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I am a warrior for God.
Therefore victory is mine.
What then happens to the syllogism if he is defeated? To understand, we must enter the mind of primitive fundamentalism. Or, shall we say, re-enter. Our Western biblical texts speak of a time 3,000 years ago when victory in battle was seen as the victory not only of one people over another but also of one god over another. Triumph over the "hosts of Egypt" was of theological importance: it was living proof of the living God--and the powerlessness and thus the falsity of the defeated god.
The secular West no longer thinks in those terms. But radical Islam does. Which is why the Osama tape, reveling in the success of Sept. 11, is such an orgy of religious triumphalism: so many dead, so much fame, so much joy, so many new recruits--God is great.
By the same token, with the total collapse of the Taliban, everything has changed. Omar has lost his robe. The Arab street is silent. The joy is gone. And recruitment? The Pakistani mullahs who after Sept. 11 had urged hapless young men to join the Taliban in fighting America and now have to answer to bereaved parents are facing ostracism and disgrace. Al-Qaeda agents roaming the madrasahs of Pakistan and the poorer neighborhoods of the Arab world will have a much harder sell. The syllogism of invincibility that sustained Islamic fanaticism is shattered.
We have just witnessed something new in the modern world: the rollback of Islamic fundamentalism. We have just witnessed the first overthrow of a radical Islamic regime, indeed, the destruction of radical Islam's home base. Yesterday the base was Afghanistan. Today it is a few caves and a few hidden cells throughout the world. Al-Qaeda controls no state, no sovereign territory. It is an outlaw on the run.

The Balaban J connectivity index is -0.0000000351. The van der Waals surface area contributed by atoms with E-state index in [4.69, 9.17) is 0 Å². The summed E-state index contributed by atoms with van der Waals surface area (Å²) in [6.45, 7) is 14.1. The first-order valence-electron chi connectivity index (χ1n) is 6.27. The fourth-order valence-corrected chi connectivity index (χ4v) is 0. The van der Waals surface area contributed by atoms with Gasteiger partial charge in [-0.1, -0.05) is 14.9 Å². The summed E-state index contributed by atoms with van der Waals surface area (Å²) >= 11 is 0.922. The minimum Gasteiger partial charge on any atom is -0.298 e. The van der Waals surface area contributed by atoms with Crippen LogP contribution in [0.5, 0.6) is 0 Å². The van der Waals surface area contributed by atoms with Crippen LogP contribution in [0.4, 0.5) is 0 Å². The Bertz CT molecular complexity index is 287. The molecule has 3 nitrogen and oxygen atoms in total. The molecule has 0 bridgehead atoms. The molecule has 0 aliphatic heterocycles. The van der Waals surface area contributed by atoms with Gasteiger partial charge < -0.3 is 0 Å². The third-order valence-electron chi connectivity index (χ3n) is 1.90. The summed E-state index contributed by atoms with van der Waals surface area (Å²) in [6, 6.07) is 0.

Rollback is, of course, a cold war term. For decades our approach to Islamic terrorism was like our approach to communism: containment. Do not invade its territory, but keep it, as Clinton liked to say of Saddam, "in a box." We tried containing al-Qaeda with a few pinprick bombings and an attack on a pharmaceutical factory in Sudan. These were nothing but an evasion, a looking the other way. Sept. 11 proved the folly of that approach. President Bush therefore announced a radically new doctrine. We would no longer contain. We would attack, advance and destroy any government harboring terrorists. Afghanistan is now the signal example. Just as the Reagan doctrine reversed containment and marked the beginning of the end of the Soviet empire, the Bush doctrine marks the beginning of the rollback of the Islamic terror empire.
Of course, the turning of the tide is not the end of the war. This is the invasion of Normandy; we must still enter Berlin. The terrorists still have part of their infrastructure. They still have their sleeper cells. They can still, if they acquire weapons of mass destruction, inflict unimaginable damage and death. Which is why eradicating the other centers of terrorism is so urgent.
We can now, however, carry on with a confidence we did not have before Afghanistan. Confidence that even religious fanaticism can be defeated, that despite its bravado, it carries no mandate from heaven. The psychological effect of our stunning victory in Afghanistan is already evident. We see the beginning of self-reflection in the Arab press, asking what Arab jihadists are doing exporting their problems to places like Afghanistan and the West; wondering why the Arab world uniquely has not developed a single real democracy; and asking, most fundamentally, how a great religion like Islam could have harbored a malignant strain that would rejoice in the death of 3,000 innocents. It is the kind of questioning that Europeans engaged in after World War II (asking how Fascism and Nazism could have been bred in the bosom of European Christianity) but that was sadly lacking in the Islamic world. Until now.
It is beginning now not because our propaganda is good. Not because al-Jazeera changed its anti-American tune. Not because a wave of remorse spontaneously erupted in places like Saudi Arabia. But because, with our B-52s, our special forces, our smart bombs, our daisy cutters--our power and our will--we scattered the enemy.
What the secular West fails to understand is that in fighting religious fanaticism the issue--for the fanatic--is not grievance but ascendancy. What must be decided is not who is right and wrong--one can never appease the grievances of the religious fanatic--but whose God is greater. After Afghanistan there can be no doubt. In the land of jihad, the fall of the Taliban and the flight of al-Qaeda are testimony to the god that failed.